When implementing your HR system, it is critically important that you begin with the end in mind. Taking time to consider how to include upward mobility, or the opportunity for employees to “climb the ladder”, in your farming operation could save you time and stress later. The ability to advance from an entry level position, such as calf feeder, to a more challenging, higher paying role is often important to employees, and may even lead to succession options for farm families that don’t have one in place.
Done correctly, succession planning can identify long-range needs and cultivate internal talent to meet those needs. Succession planning as part of employee development typically focus on a one- three year process of preparing employees—not preselecting them—for new roles in the organization.
The first step in this process is to ensure that career development and succession opportunities are communicated in your HR practices (especially during recruiting and hiring phases) and reinforced in your work environment. Your HR or Hiring Manager must consider HRM approaches that keep employees engaged, motivated and excited about a future on the farm. Over the years, companies have realized that workers who feel trapped in one role may not stay; one study conducted in 2013 found that 26% of employees leave their workplace because they don’t have career development options.
Best practices in building mobility include individual development plans, internal promotions, job enlargement or enrichment, cross training, “stretch” training, peer coaching, job shadowing, job rotations and leadership development programs – all addressed in subsequent blogs.. Hiring a “career achiever” over a “job seeker” can be accomplished if organizations make talent management and employee development a shared business and HR responsibility. Your leadership team must consistently emphasize the importance of talent management and actively engage in the employee development process at all levels, not just for middle management.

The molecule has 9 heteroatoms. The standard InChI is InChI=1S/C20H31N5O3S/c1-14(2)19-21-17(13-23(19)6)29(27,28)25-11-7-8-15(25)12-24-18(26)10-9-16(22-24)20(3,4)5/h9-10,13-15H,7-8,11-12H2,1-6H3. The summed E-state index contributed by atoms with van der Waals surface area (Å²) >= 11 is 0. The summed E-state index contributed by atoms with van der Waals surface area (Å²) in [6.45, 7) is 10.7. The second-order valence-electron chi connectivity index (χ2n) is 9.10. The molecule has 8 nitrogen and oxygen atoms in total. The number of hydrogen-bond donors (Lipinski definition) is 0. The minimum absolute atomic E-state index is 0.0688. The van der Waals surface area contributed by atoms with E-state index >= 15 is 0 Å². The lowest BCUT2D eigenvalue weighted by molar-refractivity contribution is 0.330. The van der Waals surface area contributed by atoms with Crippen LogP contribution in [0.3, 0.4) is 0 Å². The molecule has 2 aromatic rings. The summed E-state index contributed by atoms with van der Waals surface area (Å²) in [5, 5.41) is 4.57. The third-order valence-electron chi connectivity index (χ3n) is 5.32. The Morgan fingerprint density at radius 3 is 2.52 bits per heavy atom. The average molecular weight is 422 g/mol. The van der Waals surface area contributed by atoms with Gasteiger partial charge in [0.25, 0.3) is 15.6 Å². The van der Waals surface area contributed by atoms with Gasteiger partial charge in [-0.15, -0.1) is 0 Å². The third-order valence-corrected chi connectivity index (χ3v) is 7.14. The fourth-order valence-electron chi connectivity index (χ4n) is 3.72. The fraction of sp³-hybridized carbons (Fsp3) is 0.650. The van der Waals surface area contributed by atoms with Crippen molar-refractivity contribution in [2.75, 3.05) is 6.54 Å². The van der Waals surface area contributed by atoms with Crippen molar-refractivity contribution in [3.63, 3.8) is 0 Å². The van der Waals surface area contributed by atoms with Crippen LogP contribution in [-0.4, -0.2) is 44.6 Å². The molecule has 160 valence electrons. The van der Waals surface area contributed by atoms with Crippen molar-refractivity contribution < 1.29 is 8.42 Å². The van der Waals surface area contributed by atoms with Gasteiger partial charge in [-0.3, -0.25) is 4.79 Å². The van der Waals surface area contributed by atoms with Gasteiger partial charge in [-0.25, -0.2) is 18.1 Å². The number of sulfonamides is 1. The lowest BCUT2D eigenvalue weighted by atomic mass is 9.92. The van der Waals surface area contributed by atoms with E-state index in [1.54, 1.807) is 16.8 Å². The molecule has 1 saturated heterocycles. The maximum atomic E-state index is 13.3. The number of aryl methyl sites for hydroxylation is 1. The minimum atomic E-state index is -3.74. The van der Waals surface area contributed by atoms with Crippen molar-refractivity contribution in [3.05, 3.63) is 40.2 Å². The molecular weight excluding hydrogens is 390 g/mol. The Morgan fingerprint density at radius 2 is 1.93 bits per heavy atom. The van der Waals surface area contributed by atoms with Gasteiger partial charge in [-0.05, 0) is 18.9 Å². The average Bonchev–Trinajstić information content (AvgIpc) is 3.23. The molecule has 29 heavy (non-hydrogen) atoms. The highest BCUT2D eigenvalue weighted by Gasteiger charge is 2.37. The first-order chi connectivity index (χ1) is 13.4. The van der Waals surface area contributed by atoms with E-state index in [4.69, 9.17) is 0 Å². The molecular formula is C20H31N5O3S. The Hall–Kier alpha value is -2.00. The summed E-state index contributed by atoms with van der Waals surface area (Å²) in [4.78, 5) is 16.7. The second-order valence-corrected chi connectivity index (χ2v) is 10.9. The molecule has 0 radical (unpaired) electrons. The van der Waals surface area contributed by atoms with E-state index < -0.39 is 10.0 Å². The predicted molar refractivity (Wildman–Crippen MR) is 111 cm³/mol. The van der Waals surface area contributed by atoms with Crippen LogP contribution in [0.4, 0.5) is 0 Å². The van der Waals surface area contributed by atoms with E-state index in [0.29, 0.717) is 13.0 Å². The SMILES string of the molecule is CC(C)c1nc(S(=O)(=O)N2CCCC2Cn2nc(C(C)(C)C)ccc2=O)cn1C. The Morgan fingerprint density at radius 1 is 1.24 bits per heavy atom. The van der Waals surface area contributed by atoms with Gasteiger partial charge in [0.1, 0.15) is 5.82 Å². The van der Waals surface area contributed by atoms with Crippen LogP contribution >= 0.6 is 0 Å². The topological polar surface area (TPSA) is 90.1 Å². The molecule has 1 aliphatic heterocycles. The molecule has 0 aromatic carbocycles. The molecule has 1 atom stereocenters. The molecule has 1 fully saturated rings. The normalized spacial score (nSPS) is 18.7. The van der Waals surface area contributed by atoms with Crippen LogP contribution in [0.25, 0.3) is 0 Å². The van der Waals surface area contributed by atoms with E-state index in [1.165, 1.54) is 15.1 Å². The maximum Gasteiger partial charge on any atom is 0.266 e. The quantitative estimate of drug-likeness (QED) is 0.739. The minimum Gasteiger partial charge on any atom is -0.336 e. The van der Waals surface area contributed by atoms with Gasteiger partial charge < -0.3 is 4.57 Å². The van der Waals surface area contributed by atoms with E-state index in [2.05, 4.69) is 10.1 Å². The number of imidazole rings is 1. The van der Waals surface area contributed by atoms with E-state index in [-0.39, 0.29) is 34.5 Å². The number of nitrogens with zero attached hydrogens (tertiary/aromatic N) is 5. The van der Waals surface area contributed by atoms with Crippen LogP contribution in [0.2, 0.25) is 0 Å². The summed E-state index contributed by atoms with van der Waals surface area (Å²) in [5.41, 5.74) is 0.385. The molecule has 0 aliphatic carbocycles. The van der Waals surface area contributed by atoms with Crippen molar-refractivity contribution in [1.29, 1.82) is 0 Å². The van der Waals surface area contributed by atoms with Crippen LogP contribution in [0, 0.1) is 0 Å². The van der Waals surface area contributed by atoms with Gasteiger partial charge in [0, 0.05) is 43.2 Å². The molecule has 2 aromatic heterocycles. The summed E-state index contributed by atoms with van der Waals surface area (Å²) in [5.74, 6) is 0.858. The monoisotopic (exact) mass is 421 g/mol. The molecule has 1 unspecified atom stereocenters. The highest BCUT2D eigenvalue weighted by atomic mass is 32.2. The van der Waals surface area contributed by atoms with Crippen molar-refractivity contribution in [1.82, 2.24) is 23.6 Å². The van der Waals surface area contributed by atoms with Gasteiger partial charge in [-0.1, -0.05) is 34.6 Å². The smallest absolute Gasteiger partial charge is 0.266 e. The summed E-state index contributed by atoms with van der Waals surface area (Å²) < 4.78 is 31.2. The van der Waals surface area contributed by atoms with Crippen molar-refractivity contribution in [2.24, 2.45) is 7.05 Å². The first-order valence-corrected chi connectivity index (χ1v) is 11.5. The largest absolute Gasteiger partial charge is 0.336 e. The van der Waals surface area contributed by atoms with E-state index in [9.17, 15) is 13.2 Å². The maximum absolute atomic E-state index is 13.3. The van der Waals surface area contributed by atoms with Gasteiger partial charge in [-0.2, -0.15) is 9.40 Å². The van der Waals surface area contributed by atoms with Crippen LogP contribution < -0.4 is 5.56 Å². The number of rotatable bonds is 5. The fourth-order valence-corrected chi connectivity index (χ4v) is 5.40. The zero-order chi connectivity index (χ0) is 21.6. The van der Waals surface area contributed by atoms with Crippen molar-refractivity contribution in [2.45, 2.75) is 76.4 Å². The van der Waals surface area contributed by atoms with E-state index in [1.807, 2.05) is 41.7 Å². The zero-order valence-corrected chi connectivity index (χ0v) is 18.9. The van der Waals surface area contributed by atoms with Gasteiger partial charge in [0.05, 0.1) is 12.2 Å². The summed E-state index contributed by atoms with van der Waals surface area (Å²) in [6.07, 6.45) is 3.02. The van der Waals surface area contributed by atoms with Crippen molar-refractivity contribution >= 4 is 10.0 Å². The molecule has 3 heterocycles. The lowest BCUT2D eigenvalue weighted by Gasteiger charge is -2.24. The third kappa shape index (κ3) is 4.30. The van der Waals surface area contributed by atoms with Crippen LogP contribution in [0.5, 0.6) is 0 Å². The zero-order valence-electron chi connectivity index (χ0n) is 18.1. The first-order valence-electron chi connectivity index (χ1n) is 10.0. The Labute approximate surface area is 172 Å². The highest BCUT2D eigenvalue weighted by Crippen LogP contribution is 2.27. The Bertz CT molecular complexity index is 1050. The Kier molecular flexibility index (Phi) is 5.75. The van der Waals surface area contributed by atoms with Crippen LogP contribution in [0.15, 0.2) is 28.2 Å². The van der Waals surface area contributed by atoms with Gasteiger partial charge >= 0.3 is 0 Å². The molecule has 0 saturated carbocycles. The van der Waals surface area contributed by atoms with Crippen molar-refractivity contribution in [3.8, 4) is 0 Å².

Why Employee Development is Good for Business
- Increases worker productivity. Workers who receive training and educational opportunities are more productive.
- Reduces turnover. The more money an organization spends on employee training and development, the greater the concern that the highly skilled people will leave and take their knowledge somewhere else; however, research has shown that employee training actually reduces turnover and absenteeism. The old adage, “what if we develop them and they leave?” has been replaced by, “what if we don’t (develop them) and they stay?”
- Aligns employee development with the organization’s needs. Employers should let strategic needs drive development. For example, facing impending retirement of older workers, a farm might broaden coworkers’ skills so they can add variety to their jobs and take on new responsibilities. Such measures could encourage experienced workers to stay on the job.
Workers have made it clear that they want chances to grow on the job. Sixty-two percent of responding employees cited “opportunities to use skills and abilities” as a very important factor in determining job satisfaction, according to the Society for Human Resource Management’s 2011 Employee Job Satisfaction and Engagement research report. That came second to job security (63 percent) and was the highest percentage for the “skills and abilities” category since 2004.
In addition to the developmental track, HR must also ensure that the business entity provides ways for employees to be more effective in their current roles. For HR, the challenge is to show both owners and employees that development brings benefits. Without a clear payoff, owners will balk at training costs and at lost productivity time. Moreover, employees will be less enthusiastic about development programs if they fail to see gains in their job performance and career opportunities.
Employment Development Methods
farms, most employee development occurs on the job, with a supervisor,
manager or an experienced co-worker leading development activity in the
context of the actual work environment. If technology is not a
barrier, the new Pure Michigan Talent Connect elearning Soft Skills Program, can be useful for developing important character traits that we desire in long term employees. Leadership
and management development typically occur off site, and must include
strategic thinking and initiatives to align long term career development
with succession strategies.
Lastly, employees of diversity are often faced, by percentage, with less opportunities for advancement than other employees.. Proactive employers who are hiring Hispanics must ensure that there are adequate opportunities for advancement and job security for everyone.
Contact Kristine Ranger at 517-974-5697 or firstname.lastname@example.org